By Aian Macpherson
A couple of months ago I had the opportunity to go on a retreat (a time to seek God). It was ‘guided’, which means that someone is there leading or pointing you through the process. My friend Fr. Andrew who led the retreat based it on the Psalms of assent, Psalms that we think where used by pilgrims going to Jerusalem 1000’s of years ago. I ended up with Psalm 133. A short Psalm that is little used for teaching, but verse one is often quoted at well-meaning ecumenical events. ‘How good and pleasant it is when brothers live together in unity!’ – it does sound nice.
But here is what happened when I dug in.
Psalm 133 – NIVUK – The starting point
A song of ascents. Of David.
1 How good and pleasant it is
when God’s people live together in unity!
2 It is like precious oil poured on the head,
running down on the beard,
running down on Aaron’s beard,
down on the collar of his robe.
3 It is as if the dew of Hermon
were falling on Mount Zion.
For there the Lord bestows his blessing,
even life for evermore.
I found that there are several play on words.
‘Kindred’ or ‘brothers’ in verse one sounds like ‘life’ in verse three. (’a·ḥîm, ḥay·yîm)
‘Zion’ and ‘ordained’ in verse three sound like the same word (though in noun and verb forms). (ṣî·yō·wn, ṣiw·wāh)
And finally the English adds variety in verse two and three, translating yō·rêḏ as descended, ran down, went down, falling and other variations. But the consistency adds something!
Head can mean top, or authority, but it can also be the source. The head of the riving is its source.
The snow on Mount Hermon, in modern day Syria, is the source of the Jordan river, which runs down past Jerusalem (and therefore Mount Zion which signifies Jerusalem).
History and context
Precious oil was poured on Aaron at his consecration as high priest (Exodus 30:30, 40:12-16) when the glory of the Lord came down on the Tabernacle, which it’s self was replaced by the Temple in Jerusalem.
Jerusalem was meant to signify the unity of the nation of Israel; it was to be the corner stone of culture and religion – the one place with the one temple to worship the one God.
But with the split of Israel – the north kingdom – from Judah and Jerusalem in the south, Jerusalem became a sign of division.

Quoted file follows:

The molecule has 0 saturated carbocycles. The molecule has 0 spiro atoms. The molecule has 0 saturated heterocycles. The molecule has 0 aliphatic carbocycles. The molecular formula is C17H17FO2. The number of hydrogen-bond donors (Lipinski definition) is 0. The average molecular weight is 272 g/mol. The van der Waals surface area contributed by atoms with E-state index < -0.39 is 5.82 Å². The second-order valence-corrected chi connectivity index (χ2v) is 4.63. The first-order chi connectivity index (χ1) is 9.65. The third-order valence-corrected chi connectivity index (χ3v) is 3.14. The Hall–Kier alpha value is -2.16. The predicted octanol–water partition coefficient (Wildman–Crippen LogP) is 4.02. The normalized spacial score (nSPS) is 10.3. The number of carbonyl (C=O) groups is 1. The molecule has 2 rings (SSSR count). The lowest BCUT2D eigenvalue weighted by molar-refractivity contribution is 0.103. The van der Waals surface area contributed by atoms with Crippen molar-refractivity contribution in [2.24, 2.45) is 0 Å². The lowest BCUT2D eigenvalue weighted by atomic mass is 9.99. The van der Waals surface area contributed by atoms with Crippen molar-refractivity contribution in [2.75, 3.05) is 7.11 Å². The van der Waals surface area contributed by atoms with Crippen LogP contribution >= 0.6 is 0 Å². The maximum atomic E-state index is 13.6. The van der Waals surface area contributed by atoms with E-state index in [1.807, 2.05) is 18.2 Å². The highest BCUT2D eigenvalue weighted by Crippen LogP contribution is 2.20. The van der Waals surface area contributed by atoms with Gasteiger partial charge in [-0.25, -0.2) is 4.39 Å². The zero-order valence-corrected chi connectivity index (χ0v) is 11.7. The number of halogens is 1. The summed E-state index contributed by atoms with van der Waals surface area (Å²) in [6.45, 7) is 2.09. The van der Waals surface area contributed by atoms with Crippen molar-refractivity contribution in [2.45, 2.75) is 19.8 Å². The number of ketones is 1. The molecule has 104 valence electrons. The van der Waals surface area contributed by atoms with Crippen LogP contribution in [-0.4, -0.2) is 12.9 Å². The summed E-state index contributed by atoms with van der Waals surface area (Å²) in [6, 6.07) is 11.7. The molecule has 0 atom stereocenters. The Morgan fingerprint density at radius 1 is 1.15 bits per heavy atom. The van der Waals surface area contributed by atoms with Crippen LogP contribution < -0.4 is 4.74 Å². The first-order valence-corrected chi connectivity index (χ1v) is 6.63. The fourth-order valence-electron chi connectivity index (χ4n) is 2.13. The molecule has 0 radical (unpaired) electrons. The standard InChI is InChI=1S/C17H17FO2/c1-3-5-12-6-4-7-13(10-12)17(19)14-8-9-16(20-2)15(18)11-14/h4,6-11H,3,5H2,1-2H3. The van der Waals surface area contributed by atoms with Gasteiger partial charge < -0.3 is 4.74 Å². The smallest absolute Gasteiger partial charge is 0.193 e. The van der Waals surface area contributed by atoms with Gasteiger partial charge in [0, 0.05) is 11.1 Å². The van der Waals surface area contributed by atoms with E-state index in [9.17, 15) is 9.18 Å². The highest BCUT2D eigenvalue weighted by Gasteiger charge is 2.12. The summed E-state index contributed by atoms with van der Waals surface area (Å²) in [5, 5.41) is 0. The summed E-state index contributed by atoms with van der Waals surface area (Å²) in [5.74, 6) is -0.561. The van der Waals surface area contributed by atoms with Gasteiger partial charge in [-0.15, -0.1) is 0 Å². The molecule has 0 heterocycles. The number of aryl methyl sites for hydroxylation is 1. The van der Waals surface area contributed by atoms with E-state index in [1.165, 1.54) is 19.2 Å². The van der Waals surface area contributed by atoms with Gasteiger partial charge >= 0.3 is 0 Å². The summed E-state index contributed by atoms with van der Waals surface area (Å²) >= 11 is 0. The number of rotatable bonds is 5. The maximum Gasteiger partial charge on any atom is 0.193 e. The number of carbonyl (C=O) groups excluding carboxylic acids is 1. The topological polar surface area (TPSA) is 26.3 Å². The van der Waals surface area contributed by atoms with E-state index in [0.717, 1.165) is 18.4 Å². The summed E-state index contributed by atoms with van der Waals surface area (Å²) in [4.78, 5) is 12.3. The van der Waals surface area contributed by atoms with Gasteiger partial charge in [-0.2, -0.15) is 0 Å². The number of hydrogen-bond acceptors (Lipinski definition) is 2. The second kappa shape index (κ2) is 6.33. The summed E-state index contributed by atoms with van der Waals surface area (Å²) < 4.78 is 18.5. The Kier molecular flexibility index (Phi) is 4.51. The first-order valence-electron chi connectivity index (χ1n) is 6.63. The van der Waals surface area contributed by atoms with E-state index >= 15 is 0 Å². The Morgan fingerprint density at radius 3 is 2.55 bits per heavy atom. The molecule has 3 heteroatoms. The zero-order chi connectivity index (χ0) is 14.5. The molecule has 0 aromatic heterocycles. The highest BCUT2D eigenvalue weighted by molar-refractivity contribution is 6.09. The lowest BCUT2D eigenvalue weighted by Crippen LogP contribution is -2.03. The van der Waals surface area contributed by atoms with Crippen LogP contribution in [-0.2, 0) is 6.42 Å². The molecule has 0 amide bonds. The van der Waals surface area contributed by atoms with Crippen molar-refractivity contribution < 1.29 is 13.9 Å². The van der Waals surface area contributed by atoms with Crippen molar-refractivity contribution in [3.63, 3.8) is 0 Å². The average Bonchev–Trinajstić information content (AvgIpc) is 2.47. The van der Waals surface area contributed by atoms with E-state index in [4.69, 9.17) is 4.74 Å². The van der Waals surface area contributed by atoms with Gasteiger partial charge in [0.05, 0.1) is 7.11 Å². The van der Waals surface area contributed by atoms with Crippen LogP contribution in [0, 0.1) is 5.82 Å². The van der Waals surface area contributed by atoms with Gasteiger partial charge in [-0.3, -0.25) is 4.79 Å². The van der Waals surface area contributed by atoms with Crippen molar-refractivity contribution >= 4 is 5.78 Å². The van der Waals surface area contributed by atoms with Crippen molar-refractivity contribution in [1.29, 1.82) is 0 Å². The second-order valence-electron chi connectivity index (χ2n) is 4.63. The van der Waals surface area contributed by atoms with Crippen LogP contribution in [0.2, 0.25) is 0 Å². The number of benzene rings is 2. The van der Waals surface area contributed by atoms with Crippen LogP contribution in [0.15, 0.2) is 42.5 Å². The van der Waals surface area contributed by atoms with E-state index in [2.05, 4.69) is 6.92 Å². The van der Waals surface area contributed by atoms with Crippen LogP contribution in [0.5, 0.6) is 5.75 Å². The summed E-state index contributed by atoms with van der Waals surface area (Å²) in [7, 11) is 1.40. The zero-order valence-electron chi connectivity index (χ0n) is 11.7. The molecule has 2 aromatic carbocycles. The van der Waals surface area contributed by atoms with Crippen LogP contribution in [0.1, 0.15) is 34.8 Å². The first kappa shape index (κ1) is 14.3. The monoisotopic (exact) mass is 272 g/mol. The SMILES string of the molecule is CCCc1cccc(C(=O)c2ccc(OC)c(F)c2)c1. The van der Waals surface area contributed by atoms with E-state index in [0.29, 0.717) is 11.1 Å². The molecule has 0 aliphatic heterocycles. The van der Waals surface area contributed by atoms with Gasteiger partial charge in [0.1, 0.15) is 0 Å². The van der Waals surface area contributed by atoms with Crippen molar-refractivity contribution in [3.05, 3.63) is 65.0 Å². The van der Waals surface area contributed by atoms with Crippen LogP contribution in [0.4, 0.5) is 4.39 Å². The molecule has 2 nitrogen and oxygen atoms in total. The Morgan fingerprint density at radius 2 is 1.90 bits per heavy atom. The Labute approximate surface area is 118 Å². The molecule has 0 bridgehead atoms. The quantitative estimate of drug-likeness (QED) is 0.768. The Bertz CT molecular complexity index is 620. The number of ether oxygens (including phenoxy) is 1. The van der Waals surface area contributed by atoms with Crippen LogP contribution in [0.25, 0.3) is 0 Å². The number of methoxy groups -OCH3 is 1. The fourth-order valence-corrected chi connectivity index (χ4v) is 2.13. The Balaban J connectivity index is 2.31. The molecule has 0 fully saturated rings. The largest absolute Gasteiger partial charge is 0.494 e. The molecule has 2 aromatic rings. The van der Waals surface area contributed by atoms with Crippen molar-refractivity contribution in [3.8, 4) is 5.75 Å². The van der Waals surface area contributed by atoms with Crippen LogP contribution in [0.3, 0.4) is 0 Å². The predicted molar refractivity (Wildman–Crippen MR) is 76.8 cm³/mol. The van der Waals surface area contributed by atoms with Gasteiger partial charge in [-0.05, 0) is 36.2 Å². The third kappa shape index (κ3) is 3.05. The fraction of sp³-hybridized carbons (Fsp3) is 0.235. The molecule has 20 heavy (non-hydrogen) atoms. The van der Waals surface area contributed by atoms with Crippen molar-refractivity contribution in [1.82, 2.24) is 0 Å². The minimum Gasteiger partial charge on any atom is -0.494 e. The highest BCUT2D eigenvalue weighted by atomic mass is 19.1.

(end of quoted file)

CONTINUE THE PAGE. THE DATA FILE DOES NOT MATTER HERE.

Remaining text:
My translation/interpretation based on the above
How very good and pleasant it is when kindred live together as one.
It is like fragrant oil from the head.
Running down upon the beard,
on Aaron’s beard,
Running down over the collar of his robes,
It is like the water of Hermon,
which is Running down to the mountain ordained
For there the Lord ordained his blessing
Life for ever more.
Some thoughts inspired by an obscure Psalm
Jesus prayed that his followers would be one, that our love for one another would be a sign to the world that we are his. This is based on Jesus own perfect unity with the Father and the Spirit. Kindred living together as one, the divine joy and the good life we are invited to share. How very good it is!
Jesus is our one high priest who made the one perfect sacrifice. He is our anointed one, who had precious oil poured on him and from whose head ran down water and blood, and from whose wounded side ‘sorrow and love flowed mingled down’. This is not cheap unity. This is not nice words. It is the final reality of the church. One body, one Spirit, one hope, one Lord, one faith, one baptism (Ephesians 4). We need to get with Gods program!
Jesus is ‘the head of the body, the church; he is the beginning’ (Colossians 1). Jesus is the source of our common life. He came down from heaven and was poured out on the mountain of Zion at Jerusalem. It was there that ‘the Lord ordained his blessing, life for ever more’ ‘by making peace through his blood, shed on the cross’ (Colossians 1).
Jesus is the cornerstone, the one in who we find our unity, who is poured out and is running down as a blessing for the world. He is the true high priest and the true temple, and the foundation of the New Jerusalem. Jesus is the tabernacle (dwelling) of God among his people and the place where the glory of God is seen.
Jerusalem became a sign of division, how can we do that same thing to our Lord?
In the end…
I am not sure this is exactly a blog, more a ramble. I also doubt these reflections would score highly in an Old Testament essay even if written up in the right way. It is an unashamedly New Testament reading of the Psalm. For all that, I think it is better to have read creatively with an eye to Jesus than to have left my reading at that point of obscurity. I can now with confidence pray more than the first line.